Research has found eating at least two serves of fruit daily has been linked with 36% lower odds of developing type 2 diabetes
Credit: Edith Cowan University
Eating at least two serves of fruit daily has been linked with 36 percent lower odds of developing type 2 diabetes, a new Edith Cowan University (ECU) study has found.
The study, published today in the Journal of Clinical Endocrinology and Metabolism, revealed that people who ate at least two serves of fruit per day had higher measures of insulin sensitivity than those who ate less than half a serve.
Type 2 diabetes is a growing public health concern with an estimated 451 million people worldwide living with the condition. A further 374 million people are at increased risk of developing type 2 diabetes.
The study’s lead author, Dr Nicola Bondonno from ECU’s Institute for Nutrition Research, said the findings offer fresh evidence for the health benefits of fruit.
“We found an association between fruit intake and markers of insulin sensitivity, suggesting that people who consumed more fruit had to produce less insulin to lower their blood glucose levels,” said Dr Bondonno.
“This is important because high levels of circulating insulin (hyperinsulinemia) can damage blood vessels and are related not only to diabetes, but also to high blood pressure, obesity, and heart disease.
“A healthy diet and lifestyle, which includes the consumption of whole fruits, is a great strategy to lower your risk of developing type 2 diabetes.”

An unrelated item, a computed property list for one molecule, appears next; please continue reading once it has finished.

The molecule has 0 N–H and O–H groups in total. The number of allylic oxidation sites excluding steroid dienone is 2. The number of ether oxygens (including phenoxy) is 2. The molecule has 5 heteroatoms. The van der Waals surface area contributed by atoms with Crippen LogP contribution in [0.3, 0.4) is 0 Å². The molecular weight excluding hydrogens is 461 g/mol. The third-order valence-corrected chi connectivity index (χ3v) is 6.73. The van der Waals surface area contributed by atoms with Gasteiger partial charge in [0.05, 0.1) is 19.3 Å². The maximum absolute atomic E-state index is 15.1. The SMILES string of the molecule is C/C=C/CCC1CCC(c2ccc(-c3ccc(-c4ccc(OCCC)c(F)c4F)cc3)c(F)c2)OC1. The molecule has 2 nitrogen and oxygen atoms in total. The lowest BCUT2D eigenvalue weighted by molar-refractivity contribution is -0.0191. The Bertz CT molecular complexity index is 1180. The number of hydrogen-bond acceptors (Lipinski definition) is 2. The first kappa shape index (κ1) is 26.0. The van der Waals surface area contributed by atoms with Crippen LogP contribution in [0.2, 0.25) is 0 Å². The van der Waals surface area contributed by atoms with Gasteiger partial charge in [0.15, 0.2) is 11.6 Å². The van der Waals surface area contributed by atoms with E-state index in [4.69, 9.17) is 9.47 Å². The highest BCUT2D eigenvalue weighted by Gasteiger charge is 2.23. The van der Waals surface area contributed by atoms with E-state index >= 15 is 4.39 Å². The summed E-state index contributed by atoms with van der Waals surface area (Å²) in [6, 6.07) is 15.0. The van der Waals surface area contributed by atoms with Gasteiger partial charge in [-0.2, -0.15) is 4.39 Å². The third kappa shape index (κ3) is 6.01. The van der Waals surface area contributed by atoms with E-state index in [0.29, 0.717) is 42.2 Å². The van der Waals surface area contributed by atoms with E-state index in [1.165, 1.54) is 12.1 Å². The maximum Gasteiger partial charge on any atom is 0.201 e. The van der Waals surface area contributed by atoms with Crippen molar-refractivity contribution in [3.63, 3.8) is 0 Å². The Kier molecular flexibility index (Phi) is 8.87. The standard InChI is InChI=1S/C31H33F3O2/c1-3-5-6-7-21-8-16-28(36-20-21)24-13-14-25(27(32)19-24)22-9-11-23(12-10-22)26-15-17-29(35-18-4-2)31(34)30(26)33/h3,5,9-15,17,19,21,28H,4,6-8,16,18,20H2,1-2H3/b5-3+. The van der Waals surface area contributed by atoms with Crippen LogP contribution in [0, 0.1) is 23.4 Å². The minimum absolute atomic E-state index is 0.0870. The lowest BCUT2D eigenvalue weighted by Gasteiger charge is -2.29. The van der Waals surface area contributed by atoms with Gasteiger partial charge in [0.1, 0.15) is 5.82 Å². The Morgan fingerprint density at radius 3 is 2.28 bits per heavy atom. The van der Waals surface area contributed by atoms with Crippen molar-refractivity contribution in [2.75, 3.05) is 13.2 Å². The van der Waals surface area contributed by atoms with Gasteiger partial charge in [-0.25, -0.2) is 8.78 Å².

Fresh is best
The study examined data from 7,675 Australians participating in the Baker Heart and Diabetes Institute’s AusDiab Study and assessed fruit and fruit juice intake and the prevalence of diabetes after five years.
Dr Bondonno said they did not observe the same beneficial relationship for fruit juice.
“Higher insulin sensitivity and a lower risk of diabetes was only observed for people who consumed whole fruit, not fruit juice,” she said.
“This is likely because juice tends to be much higher in sugar and lower in fibre.”
Dr Bondonno said that it’s still unclear exactly how fruit contributes to insulin sensitivity, but it is likely to be multifaceted.
“As well as being high in vitamins and minerals, fruits are a great source of phytochemicals which may increase insulin sensitivity, and fibre which helps regulate the release of sugar into the blood and also helps people feel fuller for longer,” she said.
“Furthermore, most fruits typically have a low glycaemic index, which means the fruit’s sugar is digested and absorbed into the body more slowly.”
The study builds on Dr Bondonno’s research into the health benefits of fruit and vegetables, particularly those that contain a key nutrient known as flavonoids. The research is part of ECU’s Institute of Nutrition Research.
‘Associations between fruit intake and risk of diabetes in the AusDiab cohort’ was published in the Journal of Clinical Endocrinology and Metabolism.
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